|[excerpts] [sophie says about] [critics] [links]|
|CHMUR I CHMUREK|
"To see yourself tossed about like a sack without feeling shame, to let yourself be mauled by rough hands that press into your flesh, which abuse it purposely for their own pleasure... desire becomes one with submission, you must humiliate or be humiliated, throw aside good manners and mutual respect, you must sweat, pant, moan and spread yourself wide open. Pleasure is dirty. Adults are unafraid to demean themselves - after all, they are already ugly."
"The first time, I said nothing. Afterwards, I looked at myself naked, alone in the bathroom. I was bleeding. I said nothing to my mother, to anyone. It was my fault, it wasn't pleasant but we all have to grow up. No-one had said anything to me either, and I accepted the betrayal. Ready to be served up again, that's how I felt..."
"I looked at my body in the
mirror, stubborn in the silence. I didn't cry. I still think about it today.
I have thought about it very often."
|SOPHIE SAYS ABOUT|
About their writer
"I don't know how to tell a story, but rather lots of little stories. I know how to observe things around me. I took four years to write this little thing."
It's very autobiographical.
"More or less. I felt free to switch between truth and fiction. There are some totally fictional passages that I tell in the first person; other events have been completely altered. In fact, most of the things in the book never happened. Because I've chosen to say "I", people are going to believe that it's all true - but I never wanted to tell my life story. What a horrible thought!"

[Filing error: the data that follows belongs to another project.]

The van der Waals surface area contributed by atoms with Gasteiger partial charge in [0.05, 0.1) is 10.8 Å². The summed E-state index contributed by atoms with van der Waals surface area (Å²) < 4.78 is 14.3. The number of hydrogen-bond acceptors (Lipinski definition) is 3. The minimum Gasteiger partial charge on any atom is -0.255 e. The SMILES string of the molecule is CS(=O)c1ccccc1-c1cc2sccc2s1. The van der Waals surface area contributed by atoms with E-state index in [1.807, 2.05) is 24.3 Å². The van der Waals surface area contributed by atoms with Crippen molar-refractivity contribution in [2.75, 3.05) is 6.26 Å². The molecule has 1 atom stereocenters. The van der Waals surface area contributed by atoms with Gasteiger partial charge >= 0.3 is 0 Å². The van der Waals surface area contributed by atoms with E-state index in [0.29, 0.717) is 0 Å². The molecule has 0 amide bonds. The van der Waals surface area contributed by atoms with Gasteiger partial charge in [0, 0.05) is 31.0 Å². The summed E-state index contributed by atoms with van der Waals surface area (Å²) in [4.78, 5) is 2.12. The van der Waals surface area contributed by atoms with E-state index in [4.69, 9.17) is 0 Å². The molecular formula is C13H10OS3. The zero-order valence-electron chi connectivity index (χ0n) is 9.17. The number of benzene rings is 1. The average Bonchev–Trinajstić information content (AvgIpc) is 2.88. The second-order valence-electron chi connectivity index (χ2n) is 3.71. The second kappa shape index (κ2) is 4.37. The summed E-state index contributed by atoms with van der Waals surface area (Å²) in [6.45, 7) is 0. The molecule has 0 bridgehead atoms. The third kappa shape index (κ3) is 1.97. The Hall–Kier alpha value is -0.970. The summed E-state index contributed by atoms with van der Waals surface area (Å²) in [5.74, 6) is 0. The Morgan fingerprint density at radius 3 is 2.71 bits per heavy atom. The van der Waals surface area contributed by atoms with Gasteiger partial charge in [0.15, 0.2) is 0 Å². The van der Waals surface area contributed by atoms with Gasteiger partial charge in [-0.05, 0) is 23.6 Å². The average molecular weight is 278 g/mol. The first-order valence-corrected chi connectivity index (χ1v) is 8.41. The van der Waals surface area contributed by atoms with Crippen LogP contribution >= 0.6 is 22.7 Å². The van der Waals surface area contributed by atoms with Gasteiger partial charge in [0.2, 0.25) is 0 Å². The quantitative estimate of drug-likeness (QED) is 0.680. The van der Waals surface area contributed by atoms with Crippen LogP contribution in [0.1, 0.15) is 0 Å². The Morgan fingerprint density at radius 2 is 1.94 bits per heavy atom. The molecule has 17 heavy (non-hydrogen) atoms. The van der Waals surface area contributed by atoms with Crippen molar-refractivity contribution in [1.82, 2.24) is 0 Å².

Are you afraid of the critics?
"Yes, very much so. More than for a film, because I alone am responsible."
She's certainly a nice girl, Sophie Marceau, more natural and unaffected than the average, sometimes even a good actress (in Pialat's Police, for example). Unfortunately, our crazy times have led her to believe that anyone can write a book. So she said to herself: why not me? She hasn't read any contemporary French authors (she said so herself in Paris Match), but so what! It's enough to scribble down a few observations, without humour or style, and to tell your life story in the first person. If you're famous, there'll always be enough suckers to buy it. Doubtless, Sophie Marceau is unaware of the words of Gombrowicz: "Writing is very easy, that's why it's very difficult."
Sorry: one can't just become a writer overnight. Our two favourite Marceaus are still Félicien (the author of Creezy) and the mime (he, at least, said nothing).
Quite good and interesting book, but sometimes difficult to understand.